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"[A] sparkling study. . . . The most intriguing aspect . . . is its discussion of magazine stories and books written for children which not only shaped their perceptions of the earthshaking events of their youth but also influenced their worldview as adults during the postwar era."
— James McPherson, The Wall Street Journal, 'Five Best Books on the Civil War away from the battlefield'
"[Fahs has] managed to give us new and valuable insights into the wartime South, and her treatment of Northern popular literature is a signal contribution to our understanding of Civil War America.
(New York Times Book Review)"
Fahs has illuminated a fresh aspect of America's greatest drama.
(The Washington Times)
"The Imagined Civil War provides a much-needed perspective into the mental lives of northerners and southerners who tried to understand a world that was engulfed in violence and death, and changing in ways that few could have imagined.
(North and South)"
"By illuminating a critical aspect of American popular thought during the period of sectional conflict, Alice Fahs adds considerably to our historical knowledge of the Civil War era.
(Civil War History)"
Immensely valuable. An important contribution even to overburdened Civil War bookshelves.
(Journal of American History)
"The real war will never get in the books," Walt Whitman wrote in his 1882 Specimen Days. For years, historians and literary critics alike accepted Whitman's remark as a central truth of the Civil War: the war was the "unwritten war"-the title of Daniel Aaron's influential 1973 study-because no masterpiece resulted from this most dramatic of conflicts in American history. "The period of the American Civil War was not one in which belles lettres flourished," Edmund Wilson affirmed in his classic Patriotic Gore.
This book starts from a different premise. Far from having been an "unwritten war," the Civil War catalyzed an outpouring of war-related literature that has rarely been examined: war poetry, sentimental war stories, sensational war novels, war humor, war juveniles, war songs, collections of war-related anecdotes, and war histories-literature that has often been designated, then dismissed, as popular. Appearing in newspapers, illustrated weeklies, monthly periodicals, cheap weekly "story" papers, pamphlets, broadsides, song sheets, and books throughout the conflict, such literature was often widely distributed, sometimes to hundreds of thousands of readers in the North and to a smaller separate audience sometimes reaching thousands in the South.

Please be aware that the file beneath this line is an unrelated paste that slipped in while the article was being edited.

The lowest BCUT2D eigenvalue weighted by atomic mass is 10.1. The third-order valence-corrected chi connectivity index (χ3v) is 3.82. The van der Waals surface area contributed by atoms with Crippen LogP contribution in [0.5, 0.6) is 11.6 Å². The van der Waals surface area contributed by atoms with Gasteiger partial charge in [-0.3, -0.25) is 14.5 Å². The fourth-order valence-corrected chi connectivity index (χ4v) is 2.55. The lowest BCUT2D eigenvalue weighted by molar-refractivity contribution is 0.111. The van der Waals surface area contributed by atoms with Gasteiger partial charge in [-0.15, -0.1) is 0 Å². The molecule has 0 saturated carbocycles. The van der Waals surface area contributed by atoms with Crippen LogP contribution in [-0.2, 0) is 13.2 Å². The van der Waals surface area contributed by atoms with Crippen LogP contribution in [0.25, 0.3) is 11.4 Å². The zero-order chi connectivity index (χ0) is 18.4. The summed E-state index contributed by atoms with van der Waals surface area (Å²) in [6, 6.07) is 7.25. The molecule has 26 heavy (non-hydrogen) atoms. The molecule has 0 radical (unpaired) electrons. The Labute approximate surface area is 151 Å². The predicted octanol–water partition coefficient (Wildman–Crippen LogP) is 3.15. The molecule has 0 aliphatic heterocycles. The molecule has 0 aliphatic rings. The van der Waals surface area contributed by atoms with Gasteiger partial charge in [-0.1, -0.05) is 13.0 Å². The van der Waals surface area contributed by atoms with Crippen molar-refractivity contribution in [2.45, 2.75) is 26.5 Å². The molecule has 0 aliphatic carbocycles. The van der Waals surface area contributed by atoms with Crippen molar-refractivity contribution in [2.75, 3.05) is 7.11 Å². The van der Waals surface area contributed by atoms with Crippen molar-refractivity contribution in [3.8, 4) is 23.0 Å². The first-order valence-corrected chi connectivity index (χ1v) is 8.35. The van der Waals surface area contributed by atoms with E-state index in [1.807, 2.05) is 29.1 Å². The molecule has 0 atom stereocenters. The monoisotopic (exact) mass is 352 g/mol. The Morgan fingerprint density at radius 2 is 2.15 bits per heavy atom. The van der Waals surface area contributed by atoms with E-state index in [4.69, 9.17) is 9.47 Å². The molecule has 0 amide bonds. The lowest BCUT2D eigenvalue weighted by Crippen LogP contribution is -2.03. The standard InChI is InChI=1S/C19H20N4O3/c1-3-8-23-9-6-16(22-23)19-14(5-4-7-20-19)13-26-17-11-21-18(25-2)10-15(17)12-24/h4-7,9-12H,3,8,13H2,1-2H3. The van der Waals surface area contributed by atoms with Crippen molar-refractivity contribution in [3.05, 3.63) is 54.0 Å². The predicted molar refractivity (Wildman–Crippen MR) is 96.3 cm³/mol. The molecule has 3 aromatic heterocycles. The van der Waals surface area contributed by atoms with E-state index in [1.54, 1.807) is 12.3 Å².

In both the North and the South, popular war literature was vitally important in shaping a cultural politics of war. Not only did it mark the gender of men and women as well as boys and girls, but it also explored and articulated attitudes toward race and, ultimately, portrayed and helped to shape new modes of imagining individuals' relationships to the nation. Feminized war literature, for instance, explored the nature of new connections between white women and the nation in hundreds of stories, articles, and cartoons appearing in popular magazines and weeklies. Much of this literature demanded recognition for women's allegiance to the nation, arguing that white women's war-related experiences constituted authentic participation in the war-and in the "imagined community" of the nation-on a par with that of male soldiers. Similarly, illustrated weeklies explored the new, postemancipation connection between African Americans and the nation in stories and illustrations that featured black soldiers (but not, significantly, black women). Northern wartime boys' war novels portrayed boys' new allegiance to the nation through the medium of individualized adventures and exploits that emphasized the excitement of war. In a different key, war humor both north and south explored the limits and problems in the new links between individual and nation. All these different forms of popular war literature participated in a cultural conversation concerning the evolving relationships between diverse individuals and the nation in wartime.